utility poles, trees, prohibited; exception.) No signs or notices for advertising purposes shall be fastened or tacked to telephone, telegraph or electric light poles or trees on the streets or sidewalks. However, the town manager may give permission for temporary signs to be placed on the streets or poles. (Comp. 1961, p. 44, § 3; Comp. 1961, pp. 51, 54)
In 2002, after a local activist was detained, cited, found guilty and fined after posting flyers on Franklin Street for a Banquet for Global Peace and Justice being held in Carrboro, more than 1,200 citizens of Chapel Hill petitioned the Chapel Hill Town Council to repeal this misguided ordinance. The Chapel Hill Herald editorialized against the ban, and the Town Planning Board recommended that it be repealed.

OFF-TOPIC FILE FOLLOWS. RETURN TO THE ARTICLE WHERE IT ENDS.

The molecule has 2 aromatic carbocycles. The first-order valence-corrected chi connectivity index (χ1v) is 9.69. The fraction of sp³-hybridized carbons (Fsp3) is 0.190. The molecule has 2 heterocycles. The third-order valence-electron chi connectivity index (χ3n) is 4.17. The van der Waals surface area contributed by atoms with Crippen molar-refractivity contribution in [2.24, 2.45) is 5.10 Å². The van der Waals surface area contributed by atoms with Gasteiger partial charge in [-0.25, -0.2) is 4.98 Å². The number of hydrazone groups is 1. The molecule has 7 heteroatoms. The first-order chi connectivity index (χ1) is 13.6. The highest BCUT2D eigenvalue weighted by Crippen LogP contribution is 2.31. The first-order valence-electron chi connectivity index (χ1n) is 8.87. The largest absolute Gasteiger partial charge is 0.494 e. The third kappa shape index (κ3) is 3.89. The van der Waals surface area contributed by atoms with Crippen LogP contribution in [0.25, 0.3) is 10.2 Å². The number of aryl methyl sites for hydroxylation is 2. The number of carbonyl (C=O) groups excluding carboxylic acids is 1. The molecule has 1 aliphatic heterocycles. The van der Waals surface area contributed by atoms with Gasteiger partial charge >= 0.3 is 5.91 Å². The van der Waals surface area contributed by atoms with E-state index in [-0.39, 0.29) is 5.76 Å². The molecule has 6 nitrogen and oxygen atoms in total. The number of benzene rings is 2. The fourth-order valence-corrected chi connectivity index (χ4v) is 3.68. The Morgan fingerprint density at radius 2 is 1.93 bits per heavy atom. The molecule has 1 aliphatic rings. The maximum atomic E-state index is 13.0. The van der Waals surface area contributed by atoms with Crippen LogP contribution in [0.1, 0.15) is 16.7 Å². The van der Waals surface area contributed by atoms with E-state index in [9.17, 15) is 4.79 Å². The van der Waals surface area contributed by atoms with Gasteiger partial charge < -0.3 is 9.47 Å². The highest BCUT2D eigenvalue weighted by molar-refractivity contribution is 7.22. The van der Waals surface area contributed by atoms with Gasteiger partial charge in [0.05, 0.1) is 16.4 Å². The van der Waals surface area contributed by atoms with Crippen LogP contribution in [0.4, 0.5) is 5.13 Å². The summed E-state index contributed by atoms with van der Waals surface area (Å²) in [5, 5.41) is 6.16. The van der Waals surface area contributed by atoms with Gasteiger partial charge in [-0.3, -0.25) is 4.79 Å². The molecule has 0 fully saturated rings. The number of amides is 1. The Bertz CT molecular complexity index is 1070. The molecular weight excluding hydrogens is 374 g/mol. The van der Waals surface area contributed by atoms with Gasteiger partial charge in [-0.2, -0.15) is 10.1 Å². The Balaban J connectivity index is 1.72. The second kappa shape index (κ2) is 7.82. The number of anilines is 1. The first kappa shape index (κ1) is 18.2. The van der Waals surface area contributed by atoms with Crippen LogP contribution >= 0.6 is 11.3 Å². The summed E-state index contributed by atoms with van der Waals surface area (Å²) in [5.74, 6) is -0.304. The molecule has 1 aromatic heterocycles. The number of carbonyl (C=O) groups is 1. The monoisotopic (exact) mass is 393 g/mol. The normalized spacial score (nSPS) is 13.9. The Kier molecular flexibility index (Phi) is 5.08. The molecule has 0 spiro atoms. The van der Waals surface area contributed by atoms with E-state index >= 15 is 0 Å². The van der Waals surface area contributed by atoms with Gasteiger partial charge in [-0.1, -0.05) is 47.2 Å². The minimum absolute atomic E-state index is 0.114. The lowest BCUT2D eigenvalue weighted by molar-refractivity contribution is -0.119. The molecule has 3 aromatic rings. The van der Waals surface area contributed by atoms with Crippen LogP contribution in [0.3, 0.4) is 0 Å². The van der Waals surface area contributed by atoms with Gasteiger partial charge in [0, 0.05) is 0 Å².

In the end, the Town Council voted 6-3 to keep the ban (Council members Mark Kleinschmidt, Bill Strom and Ed Harrison were the only three members to oppose the ban, while Pat Evans, Flicka Bateman, Edith Wiggins, Dorothy Verkerk, Jim Ward, and Mayor Kevin Foy voted to keep it). Five years later, new council members have been elected, but the issue hasn't been revisited and the ban still stands.
In our own ways, we are all artists. As the Chapel Hill Herald pointed out, "the poles are used by dozens of people each day to let the community know about a concert, an apartment to rent or even a banquet for peace and justice" (CH Herald editorial, April 18, 2002). A law like this is contrary to the tolerance and free exchange of ideas that makes Chapel Hill such a special place. If you think we should be able to hang posters on telephone poles without fear of arrest, sign the on-line petition!
"We, the undersigned, request that the Chapel Hill Town Council revise or repeal Chapel Hill Ordinance Sec. 16-3 to allow the posting of signs or notices for advertising purposes on utility poles, in order to encourage free speech, artistic expression, and grassroots marketing by local businesses."